The methods of repair depend mainly upon the anatomic-morphlogical features of the aneurysm. At present, the techniques available are:

  • open repair, which may be involve (i) femoropopliteal bypass (using a venous graft) combined with proximal and distal ligation of the aneurysm or (ii) partial resection of the aneurysm sac and endoaneurysmal bypass with a graft (inlay technique, similar to the one used for open repair of an abdominal aortic aneurysm). The open repair is preferrable in most cases of popliteal artery aneurysms
  • endovascular treatment with insertion of a covered stent percutaneously, i.e. in a similar way to balloon angioplasty and stenting

In certain cases, adjunct (perioperative or intraoperative) intraarterial thrombolysis may be effective in clearing the distal leg arteries from dispersed thrombus.

Your vascular surgeon is the only physician qualified to offer all types of treatment for popliteal artery aneurysms, and will help you decide the best method of repair in your particular situation.

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Are there any complications of the operations?

There are risks involved in any medical intervention; however, these are certainly minimised when the operation is performed by a well-trained vascular surgeon with experience in the specific procedure. He or she will discuss with you the benefits of the operation and the potential risks.

When oper repair is performed, swelling of the operated leg is almost unavoidable (and isn’t necessarily a complication), the wound may occasionally get infected (and require antibiotics) or a collection or leak of fluid (lymph) may occur in the wound (however, it usually settles down by itself within weeks). Serious – but fortunately rare – complications are infection, bleeding or blockage of the graft; these may require prolonged antibiotics or further surgery, and could eventually lead to loss of the leg. As in any major operation, there is a risk for chest problems (more commonly in smokers), heart attack or a stroke. All these complications are rare with the preventive measures we take.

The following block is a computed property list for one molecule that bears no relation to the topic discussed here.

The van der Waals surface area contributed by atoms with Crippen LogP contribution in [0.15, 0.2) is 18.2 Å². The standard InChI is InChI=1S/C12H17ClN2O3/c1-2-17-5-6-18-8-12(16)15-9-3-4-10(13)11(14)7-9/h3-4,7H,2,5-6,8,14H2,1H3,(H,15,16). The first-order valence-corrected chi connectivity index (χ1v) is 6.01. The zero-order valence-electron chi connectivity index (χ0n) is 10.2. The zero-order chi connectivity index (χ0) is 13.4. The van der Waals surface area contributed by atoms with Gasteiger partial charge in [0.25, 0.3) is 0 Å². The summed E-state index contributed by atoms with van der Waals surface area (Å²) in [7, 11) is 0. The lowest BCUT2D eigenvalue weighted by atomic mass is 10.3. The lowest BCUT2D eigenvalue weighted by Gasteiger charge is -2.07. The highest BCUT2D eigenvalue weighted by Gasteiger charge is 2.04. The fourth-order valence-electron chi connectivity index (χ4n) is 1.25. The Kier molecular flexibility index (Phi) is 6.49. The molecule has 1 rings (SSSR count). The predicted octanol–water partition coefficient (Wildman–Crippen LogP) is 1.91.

Complications of the endovascular therapy can be weakening of the arterial wall, bleeding, haematoma formation (this is a collection of blood clots) or dissection of the artery. Another problem may be blockage of the artery of the limb (distally to the aneurysm) reducing the blood flow to the foot. In 1-2% of cases, an operation may be required to fix this problem. Wound infection is rare. Rarely, allergic reactions can occur, especially among people who have had previous allergic reactions to the contrast. If you have a heart condition associated with poor pumping action, such as congestive heart failure, or asthma, you may experience shortness of breath, but this is rarely a serious problem. Also rarely, impaired kidney function, or kidney failure, can occur following any endovascular procedure, especially if you are a diabetic or have kidney disease, in which cases, however, IV fluids will have probably been given to you several hours before the procedure.

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What can I do to help myself?

You should make changes in your lifestyle to help avert the chances to further damage your arteries. If you don’t, you are at increased risk for a heart attack, a stroke or problems with the circulation to your feet.

These changes include:

  • Quitting smoking completely
  • Exercising aerobically, such as brisk walking, for 25 to 30 minutes daily
  • Maintaining your ideal body weight
  • Eating foods low in animal fat, cholesterol, and calories
  • Taking your medication to control blood pressure, blood cholesterol and diabetes

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Last modified 09/09/2018